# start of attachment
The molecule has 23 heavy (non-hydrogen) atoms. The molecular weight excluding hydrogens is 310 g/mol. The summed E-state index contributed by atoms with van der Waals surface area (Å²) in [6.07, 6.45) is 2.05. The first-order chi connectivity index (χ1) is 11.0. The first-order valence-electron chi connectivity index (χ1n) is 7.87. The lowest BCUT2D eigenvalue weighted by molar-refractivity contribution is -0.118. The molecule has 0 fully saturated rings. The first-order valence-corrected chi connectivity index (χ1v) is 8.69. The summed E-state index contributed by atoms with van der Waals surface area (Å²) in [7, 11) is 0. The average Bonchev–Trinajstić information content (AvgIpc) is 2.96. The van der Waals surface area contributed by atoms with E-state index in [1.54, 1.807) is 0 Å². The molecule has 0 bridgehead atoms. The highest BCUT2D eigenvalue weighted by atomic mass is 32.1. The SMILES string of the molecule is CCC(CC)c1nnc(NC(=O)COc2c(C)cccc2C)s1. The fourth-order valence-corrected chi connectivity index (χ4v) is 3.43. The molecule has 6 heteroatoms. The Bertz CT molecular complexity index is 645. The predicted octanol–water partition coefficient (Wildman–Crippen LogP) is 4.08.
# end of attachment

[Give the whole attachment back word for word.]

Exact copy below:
The molecule has 23 heavy (non-hydrogen) atoms. The molecular weight excluding hydrogens is 310 g/mol. The summed E-state index contributed by atoms with van der Waals surface area (Å²) in [6.07, 6.45) is 2.05. The first-order chi connectivity index (χ1) is 11.0. The first-order valence-electron chi connectivity index (χ1n) is 7.87. The lowest BCUT2D eigenvalue weighted by molar-refractivity contribution is -0.118. The molecule has 0 fully saturated rings. The first-order valence-corrected chi connectivity index (χ1v) is 8.69. The summed E-state index contributed by atoms with van der Waals surface area (Å²) in [7, 11) is 0. The average Bonchev–Trinajstić information content (AvgIpc) is 2.96. The van der Waals surface area contributed by atoms with E-state index in [1.54, 1.807) is 0 Å². The molecule has 0 bridgehead atoms. The highest BCUT2D eigenvalue weighted by atomic mass is 32.1. The SMILES string of the molecule is CCC(CC)c1nnc(NC(=O)COc2c(C)cccc2C)s1. The fourth-order valence-corrected chi connectivity index (χ4v) is 3.43. The molecule has 6 heteroatoms. The Bertz CT molecular complexity index is 645. The predicted octanol–water partition coefficient (Wildman–Crippen LogP) is 4.08.